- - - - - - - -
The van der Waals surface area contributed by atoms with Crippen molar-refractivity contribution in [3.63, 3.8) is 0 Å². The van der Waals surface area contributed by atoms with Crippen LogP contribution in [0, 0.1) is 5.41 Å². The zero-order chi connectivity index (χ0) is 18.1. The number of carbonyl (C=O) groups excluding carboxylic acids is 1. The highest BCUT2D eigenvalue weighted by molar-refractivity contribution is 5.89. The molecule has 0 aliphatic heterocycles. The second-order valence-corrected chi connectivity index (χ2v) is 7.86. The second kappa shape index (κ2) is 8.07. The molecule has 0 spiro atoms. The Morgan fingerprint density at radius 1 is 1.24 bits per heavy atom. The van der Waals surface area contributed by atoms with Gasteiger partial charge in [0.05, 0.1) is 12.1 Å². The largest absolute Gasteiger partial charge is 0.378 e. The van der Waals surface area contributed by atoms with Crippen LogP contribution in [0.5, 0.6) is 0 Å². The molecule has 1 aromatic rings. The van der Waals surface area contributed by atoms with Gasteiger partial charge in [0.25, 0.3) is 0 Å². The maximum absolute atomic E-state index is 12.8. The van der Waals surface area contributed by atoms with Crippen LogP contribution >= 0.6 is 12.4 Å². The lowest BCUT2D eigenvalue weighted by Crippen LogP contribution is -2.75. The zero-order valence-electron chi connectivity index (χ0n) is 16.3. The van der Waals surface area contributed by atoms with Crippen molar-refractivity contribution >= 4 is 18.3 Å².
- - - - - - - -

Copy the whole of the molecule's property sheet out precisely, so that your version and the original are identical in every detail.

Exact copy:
The van der Waals surface area contributed by atoms with Crippen molar-refractivity contribution in [3.63, 3.8) is 0 Å². The van der Waals surface area contributed by atoms with Crippen LogP contribution in [0, 0.1) is 5.41 Å². The zero-order chi connectivity index (χ0) is 18.1. The number of carbonyl (C=O) groups excluding carboxylic acids is 1. The highest BCUT2D eigenvalue weighted by molar-refractivity contribution is 5.89. The molecule has 0 aliphatic heterocycles. The second-order valence-corrected chi connectivity index (χ2v) is 7.86. The second kappa shape index (κ2) is 8.07. The molecule has 0 spiro atoms. The Morgan fingerprint density at radius 1 is 1.24 bits per heavy atom. The van der Waals surface area contributed by atoms with Gasteiger partial charge in [0.05, 0.1) is 12.1 Å². The largest absolute Gasteiger partial charge is 0.378 e. The van der Waals surface area contributed by atoms with Crippen LogP contribution in [0.5, 0.6) is 0 Å². The molecule has 1 aromatic rings. The van der Waals surface area contributed by atoms with Gasteiger partial charge in [0.25, 0.3) is 0 Å². The maximum absolute atomic E-state index is 12.8. The van der Waals surface area contributed by atoms with Crippen LogP contribution >= 0.6 is 12.4 Å². The lowest BCUT2D eigenvalue weighted by Crippen LogP contribution is -2.75. The zero-order valence-electron chi connectivity index (χ0n) is 16.3. The van der Waals surface area contributed by atoms with Crippen molar-refractivity contribution >= 4 is 18.3 Å².